Summary and Analysis
Lennie is by the deep pool of the Salinas River, waiting for George. He talks to himself, repeating that George will be mad and give him hell. From his memory, he creates his Aunt Clara, who stares disapprovingly and scolds him because once again he did not listen to George. Then Aunt Clara disappears and is replaced in Lennie's mind by a giant rabbit, who takes Aunt Clara's job of scolding Lennie and tells him he cannot tend the rabbits and that George will beat Lennie with a stick. Lennie protests that George has never "raised his han' to me with a stick." But the rabbit persists, and Lennie puts his hands over his ears and calls out for George.
Coming silently through the bushes, George asks Lennie what he is yelling about. Lennie describes his fears of George leaving and confesses that he has once again done a bad thing. Strangely silent, George explains that it does not matter this time. Then Lennie asks for "the story" about how they are different from the other guys. George takes his hat off and asks Lennie to do so too; then he tells Lennie to look across the river while he tells him their dream once again.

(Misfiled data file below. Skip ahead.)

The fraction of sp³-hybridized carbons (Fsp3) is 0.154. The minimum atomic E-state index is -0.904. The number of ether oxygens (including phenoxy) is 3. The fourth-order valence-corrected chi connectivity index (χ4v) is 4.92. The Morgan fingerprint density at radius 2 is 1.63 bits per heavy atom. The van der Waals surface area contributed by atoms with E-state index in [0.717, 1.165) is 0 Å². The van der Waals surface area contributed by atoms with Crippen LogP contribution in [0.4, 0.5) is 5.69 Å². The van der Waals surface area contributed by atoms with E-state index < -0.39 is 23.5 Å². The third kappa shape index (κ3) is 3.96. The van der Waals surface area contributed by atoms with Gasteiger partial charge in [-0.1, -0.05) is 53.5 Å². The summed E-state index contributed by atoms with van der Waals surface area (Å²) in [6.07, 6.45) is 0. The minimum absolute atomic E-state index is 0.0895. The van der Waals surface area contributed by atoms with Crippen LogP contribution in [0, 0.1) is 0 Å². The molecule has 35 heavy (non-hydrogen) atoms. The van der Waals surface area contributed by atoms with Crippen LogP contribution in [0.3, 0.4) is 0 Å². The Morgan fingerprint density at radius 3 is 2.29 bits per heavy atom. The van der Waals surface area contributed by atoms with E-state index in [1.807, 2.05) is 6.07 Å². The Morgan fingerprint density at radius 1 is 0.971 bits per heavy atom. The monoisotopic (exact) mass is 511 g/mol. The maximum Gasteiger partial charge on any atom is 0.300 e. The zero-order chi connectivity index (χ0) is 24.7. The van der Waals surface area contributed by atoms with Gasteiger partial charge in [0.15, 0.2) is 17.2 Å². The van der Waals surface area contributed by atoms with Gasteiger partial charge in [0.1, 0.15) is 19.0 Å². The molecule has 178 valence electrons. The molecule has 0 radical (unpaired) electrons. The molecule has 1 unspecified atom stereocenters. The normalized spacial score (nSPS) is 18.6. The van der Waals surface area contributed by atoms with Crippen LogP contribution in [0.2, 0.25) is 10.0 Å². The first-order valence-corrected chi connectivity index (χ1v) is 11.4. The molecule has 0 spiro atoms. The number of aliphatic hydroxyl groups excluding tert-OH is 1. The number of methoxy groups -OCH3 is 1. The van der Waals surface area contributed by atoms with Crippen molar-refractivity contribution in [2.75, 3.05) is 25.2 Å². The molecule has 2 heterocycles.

While Lennie listens happily to the story, George pulls Carlson's Luger and unsnaps the safety. George explains to Lennie that everyone will be nice to him on their place and there won't be any trouble or theft. When Lennie says he thought George would be mad, George tells him he never was and the important thing he wants Lennie to know is that he is not mad now. Then George brings up the gun to Lennie's neck and pulls the trigger. Lennie falls forward on the sand, and George throws the gun away from him into an old pile of ashes.
The men hear the shot and run up, Slim's voice calling to George. They burst into the clearing, Curley in the lead. The men assume Lennie had Carlson's gun and George numbly agrees. Slim touches George's elbow and says they should go for a drink. Then, as he helps George up, he says to him that he had to do what he did. Slim leads George up to the trail and on toward the highway, leaving Carlson to wonder — along with Curley — "Now what the hell ya suppose is eatin' them two guys?"
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